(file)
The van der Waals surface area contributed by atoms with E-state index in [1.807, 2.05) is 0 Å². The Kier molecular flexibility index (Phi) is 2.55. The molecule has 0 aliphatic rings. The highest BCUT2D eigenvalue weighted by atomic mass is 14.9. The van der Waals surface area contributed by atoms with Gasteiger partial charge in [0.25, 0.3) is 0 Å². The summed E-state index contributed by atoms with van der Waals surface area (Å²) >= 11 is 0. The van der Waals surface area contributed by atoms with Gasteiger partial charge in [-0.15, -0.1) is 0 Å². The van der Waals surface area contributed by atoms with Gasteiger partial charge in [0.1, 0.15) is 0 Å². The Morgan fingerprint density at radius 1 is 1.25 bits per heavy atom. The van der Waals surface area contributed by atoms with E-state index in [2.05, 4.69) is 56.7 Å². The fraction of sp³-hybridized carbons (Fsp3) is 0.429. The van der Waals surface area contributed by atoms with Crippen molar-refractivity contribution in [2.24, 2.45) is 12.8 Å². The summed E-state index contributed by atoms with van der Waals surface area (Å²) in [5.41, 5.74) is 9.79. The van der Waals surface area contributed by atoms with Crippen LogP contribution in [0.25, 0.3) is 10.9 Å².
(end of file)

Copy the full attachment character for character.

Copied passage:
The van der Waals surface area contributed by atoms with E-state index in [1.807, 2.05) is 0 Å². The Kier molecular flexibility index (Phi) is 2.55. The molecule has 0 aliphatic rings. The highest BCUT2D eigenvalue weighted by atomic mass is 14.9. The van der Waals surface area contributed by atoms with Gasteiger partial charge in [0.25, 0.3) is 0 Å². The summed E-state index contributed by atoms with van der Waals surface area (Å²) >= 11 is 0. The van der Waals surface area contributed by atoms with Gasteiger partial charge in [-0.15, -0.1) is 0 Å². The van der Waals surface area contributed by atoms with Gasteiger partial charge in [0.1, 0.15) is 0 Å². The Morgan fingerprint density at radius 1 is 1.25 bits per heavy atom. The van der Waals surface area contributed by atoms with E-state index in [2.05, 4.69) is 56.7 Å². The fraction of sp³-hybridized carbons (Fsp3) is 0.429. The van der Waals surface area contributed by atoms with Crippen molar-refractivity contribution in [2.24, 2.45) is 12.8 Å². The summed E-state index contributed by atoms with van der Waals surface area (Å²) in [5.41, 5.74) is 9.79. The van der Waals surface area contributed by atoms with Crippen LogP contribution in [0.25, 0.3) is 10.9 Å².